11 October 2007 at 1:28 pm

  18. Kaz

    I swear… I wish I lived in your front shirt pocket, then I’d see all the coolest stuff first hand!
    -Kaz

    11 October 2007 at 3:10 pm

  19. The photo of that one in the net is amazing. And seeing the migration on the radar is just simply fascinating. I’ll be on the lookout here in north GA for some visitors I don’t regularly see!

    11 October 2007 at 4:00 pm

  20. Wow glow worms a Northern Saw-whet Owls. The last time I saw one of those was a long time ago.

    11 October 2007 at 7:13 pm

  21. @ nita – thanks and these guys are the size of a pop can. LOL!
    @ Nick – almost as if the birds are caught in time! Hey you ever get out to Tom’s NSWO station at the lab?
    @ threecollie – love being out at night! So many great things we get to see/hear!
    @ Carolyn – thanks and if I wanted I could photoshop those nets out!
    @ KGMom – LOL, they sure do have larval forms, just think in terms of the monarch butterfly and their caterpillar! Thanks
    @ abarclay12 – thanks for your kind words!
    @ Mary – thanks and even with warm temps those warblers could be moving through your area!
    @ Kaz – thanks and I wonder where all my money ends up disappearing to! I thought it was the grocery store!
    @ Jayne – thanks and keep your eyes open for sure!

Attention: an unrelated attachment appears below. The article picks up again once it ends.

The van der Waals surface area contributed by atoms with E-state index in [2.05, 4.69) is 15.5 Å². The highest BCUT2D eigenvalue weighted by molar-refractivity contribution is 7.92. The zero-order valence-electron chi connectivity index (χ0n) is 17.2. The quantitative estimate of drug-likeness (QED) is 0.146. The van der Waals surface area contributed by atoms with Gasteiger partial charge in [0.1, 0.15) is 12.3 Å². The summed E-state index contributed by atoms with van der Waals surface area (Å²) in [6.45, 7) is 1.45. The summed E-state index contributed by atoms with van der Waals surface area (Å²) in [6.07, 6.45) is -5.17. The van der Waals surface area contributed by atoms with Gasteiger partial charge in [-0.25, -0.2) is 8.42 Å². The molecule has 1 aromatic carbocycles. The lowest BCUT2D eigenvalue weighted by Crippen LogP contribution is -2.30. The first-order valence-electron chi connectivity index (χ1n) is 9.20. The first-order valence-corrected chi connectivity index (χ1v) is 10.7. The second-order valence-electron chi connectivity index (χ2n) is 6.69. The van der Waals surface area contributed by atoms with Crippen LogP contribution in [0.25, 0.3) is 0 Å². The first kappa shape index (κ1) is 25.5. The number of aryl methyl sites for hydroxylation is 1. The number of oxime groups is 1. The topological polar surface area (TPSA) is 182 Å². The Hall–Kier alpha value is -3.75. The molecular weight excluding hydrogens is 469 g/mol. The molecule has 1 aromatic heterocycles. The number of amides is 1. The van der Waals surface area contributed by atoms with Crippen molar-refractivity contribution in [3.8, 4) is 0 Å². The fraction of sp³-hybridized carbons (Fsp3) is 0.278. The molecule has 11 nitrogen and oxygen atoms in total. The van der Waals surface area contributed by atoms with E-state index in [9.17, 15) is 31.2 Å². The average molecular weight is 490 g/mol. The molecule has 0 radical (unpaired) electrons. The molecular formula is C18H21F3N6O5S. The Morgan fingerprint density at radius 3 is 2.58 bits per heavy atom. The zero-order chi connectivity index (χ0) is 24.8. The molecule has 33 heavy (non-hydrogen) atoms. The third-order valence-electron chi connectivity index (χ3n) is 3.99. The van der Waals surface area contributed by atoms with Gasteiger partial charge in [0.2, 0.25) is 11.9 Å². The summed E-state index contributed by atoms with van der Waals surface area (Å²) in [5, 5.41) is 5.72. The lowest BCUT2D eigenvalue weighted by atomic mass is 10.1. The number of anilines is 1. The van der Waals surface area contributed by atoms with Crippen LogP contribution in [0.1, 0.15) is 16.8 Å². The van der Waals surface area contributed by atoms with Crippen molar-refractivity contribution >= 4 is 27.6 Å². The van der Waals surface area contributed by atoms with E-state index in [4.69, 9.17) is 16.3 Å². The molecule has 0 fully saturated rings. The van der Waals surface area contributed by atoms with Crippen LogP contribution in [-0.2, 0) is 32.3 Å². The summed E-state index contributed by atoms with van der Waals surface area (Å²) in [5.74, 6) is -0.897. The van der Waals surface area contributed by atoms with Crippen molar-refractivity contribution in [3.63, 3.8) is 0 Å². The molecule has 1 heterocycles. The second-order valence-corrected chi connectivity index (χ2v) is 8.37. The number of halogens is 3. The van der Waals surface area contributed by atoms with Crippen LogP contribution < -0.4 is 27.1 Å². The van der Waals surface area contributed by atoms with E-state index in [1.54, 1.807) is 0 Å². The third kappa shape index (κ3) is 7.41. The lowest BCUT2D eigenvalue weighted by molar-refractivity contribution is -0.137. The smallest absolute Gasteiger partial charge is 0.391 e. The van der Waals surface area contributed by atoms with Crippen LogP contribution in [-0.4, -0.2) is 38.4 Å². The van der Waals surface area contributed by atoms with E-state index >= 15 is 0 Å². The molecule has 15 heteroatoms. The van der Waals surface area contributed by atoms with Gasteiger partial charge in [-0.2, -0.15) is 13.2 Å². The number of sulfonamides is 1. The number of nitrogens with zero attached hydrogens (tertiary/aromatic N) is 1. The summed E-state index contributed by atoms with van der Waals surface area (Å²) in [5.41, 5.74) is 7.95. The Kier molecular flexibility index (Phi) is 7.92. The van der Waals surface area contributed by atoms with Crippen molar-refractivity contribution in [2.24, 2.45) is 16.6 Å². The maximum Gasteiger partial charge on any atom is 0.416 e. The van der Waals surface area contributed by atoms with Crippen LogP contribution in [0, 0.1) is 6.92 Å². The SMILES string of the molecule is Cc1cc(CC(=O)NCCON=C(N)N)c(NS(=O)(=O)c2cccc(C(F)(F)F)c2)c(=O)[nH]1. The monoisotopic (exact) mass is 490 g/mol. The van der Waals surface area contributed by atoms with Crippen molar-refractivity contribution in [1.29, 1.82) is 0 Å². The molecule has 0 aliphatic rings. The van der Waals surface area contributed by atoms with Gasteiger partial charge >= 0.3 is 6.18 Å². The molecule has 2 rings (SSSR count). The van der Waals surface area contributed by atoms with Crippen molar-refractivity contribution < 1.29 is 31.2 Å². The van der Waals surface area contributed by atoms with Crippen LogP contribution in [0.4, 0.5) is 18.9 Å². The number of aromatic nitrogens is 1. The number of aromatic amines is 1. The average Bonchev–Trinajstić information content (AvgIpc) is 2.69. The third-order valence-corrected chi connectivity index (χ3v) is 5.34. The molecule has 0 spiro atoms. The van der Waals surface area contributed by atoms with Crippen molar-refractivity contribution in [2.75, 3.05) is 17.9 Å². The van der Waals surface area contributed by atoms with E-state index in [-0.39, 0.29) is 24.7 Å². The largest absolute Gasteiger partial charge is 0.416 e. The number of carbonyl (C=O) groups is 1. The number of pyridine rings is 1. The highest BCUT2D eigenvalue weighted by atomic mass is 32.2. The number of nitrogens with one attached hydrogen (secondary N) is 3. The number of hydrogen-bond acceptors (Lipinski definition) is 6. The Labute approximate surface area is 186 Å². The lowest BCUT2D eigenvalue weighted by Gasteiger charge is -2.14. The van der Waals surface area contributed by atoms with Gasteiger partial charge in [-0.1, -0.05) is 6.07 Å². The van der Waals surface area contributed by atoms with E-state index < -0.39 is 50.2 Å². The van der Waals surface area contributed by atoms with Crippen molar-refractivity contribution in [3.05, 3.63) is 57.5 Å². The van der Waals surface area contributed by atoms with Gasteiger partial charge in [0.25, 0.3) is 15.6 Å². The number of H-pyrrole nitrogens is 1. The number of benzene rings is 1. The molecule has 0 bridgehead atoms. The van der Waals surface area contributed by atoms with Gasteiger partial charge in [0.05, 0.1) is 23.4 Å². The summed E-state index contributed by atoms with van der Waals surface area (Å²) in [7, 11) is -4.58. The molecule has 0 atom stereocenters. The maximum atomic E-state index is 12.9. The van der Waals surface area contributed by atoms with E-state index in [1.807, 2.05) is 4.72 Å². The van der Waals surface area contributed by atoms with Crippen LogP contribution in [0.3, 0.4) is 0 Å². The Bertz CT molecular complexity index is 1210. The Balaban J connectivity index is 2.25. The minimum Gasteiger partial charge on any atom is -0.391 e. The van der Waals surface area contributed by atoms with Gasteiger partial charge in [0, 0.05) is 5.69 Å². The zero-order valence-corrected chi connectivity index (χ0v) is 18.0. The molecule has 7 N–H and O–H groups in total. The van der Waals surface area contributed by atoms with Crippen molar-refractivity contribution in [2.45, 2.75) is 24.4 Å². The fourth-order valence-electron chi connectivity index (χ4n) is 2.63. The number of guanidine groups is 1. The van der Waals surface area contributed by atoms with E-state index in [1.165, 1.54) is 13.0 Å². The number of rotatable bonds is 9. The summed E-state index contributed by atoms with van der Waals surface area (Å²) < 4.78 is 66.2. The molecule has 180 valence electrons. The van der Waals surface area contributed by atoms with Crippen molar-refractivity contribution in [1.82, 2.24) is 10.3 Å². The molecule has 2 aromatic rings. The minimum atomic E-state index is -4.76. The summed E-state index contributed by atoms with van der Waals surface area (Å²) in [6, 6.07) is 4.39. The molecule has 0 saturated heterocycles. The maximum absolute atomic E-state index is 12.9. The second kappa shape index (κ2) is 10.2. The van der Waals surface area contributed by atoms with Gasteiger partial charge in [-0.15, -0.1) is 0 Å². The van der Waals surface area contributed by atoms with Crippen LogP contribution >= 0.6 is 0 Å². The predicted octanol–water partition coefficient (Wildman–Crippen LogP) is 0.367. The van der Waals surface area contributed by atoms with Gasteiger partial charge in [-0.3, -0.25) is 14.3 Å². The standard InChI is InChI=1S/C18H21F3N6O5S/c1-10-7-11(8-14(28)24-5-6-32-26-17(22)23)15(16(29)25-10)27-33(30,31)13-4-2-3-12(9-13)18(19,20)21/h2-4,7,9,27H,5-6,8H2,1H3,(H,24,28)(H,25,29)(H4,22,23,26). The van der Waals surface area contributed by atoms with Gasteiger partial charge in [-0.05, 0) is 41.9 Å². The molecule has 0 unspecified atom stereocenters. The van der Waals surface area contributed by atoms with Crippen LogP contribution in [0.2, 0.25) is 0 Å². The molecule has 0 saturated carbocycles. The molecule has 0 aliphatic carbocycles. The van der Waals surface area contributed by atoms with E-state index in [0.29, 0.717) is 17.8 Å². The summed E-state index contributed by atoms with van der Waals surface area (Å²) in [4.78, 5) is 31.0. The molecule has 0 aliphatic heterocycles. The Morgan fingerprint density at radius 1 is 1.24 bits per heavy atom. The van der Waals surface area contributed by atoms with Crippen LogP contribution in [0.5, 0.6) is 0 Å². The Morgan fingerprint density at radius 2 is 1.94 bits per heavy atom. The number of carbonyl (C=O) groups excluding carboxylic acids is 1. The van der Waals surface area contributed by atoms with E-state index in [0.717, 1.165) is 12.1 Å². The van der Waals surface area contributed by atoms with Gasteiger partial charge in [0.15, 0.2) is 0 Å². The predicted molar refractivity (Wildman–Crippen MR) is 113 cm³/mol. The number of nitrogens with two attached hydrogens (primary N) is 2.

@ Samuel – thanks and maybe you can find some here soon!

    11 October 2007 at 8:16 pm

  22. No, I haven’t been to Tom and Harvey’s station yet. I should get around to asking them.

    11 October 2007 at 9:55 pm

  23. Ok, I’m here at 10:19 for your October 11 post because I’m tired of coming in last. But you are probably sleeping. Maybe I’ll be first next time.

    11 October 2007 at 10:21 pm

  24. @ Nick – I probably should email him to see how he’s doing? Birds seem to be moving through the area now and other stations are doing wonderful!
    @ Mary – I see that and sorry that I decided not to post anything tonight! I didn’t really have much to say except, yep caught one owl tonight (that gets old after a while)! Nets are still open (going to bed?? I am not allowed to do that this time of the year!!) and hope to catch a few more! I hope tomorrows post should be an interesting one! Well, Saturday’s should be good also! Thanks for visiting though!

    11 October 2007 at 10:30 pm

  25. Wow Tom, I bet it’s so neat to be able to hold those little owls (even though they obviously don’t share your enthusiasm). Now I’ll have to pay closer attention when I’m out on my deer stand. What is their ideal habitat? Forests? Deciduous or evergreen, or no preference? And they’re even smaller than a screech owl, right?
    Thanks for sharing your great story and pictures.

    12 October 2007 at 10:40 pm

  26. do they glow as “worms” too, or only when bigger?

    13 October 2007 at 11:47 pm

  27. @ Ruthie – thanks and they hurt! No they really hurt sometimes! LOL but you can many times find them in pines!
    @ Blueraindrop – the larva and adults both glow! Thanks!

    14 October 2007 at 12:23 pm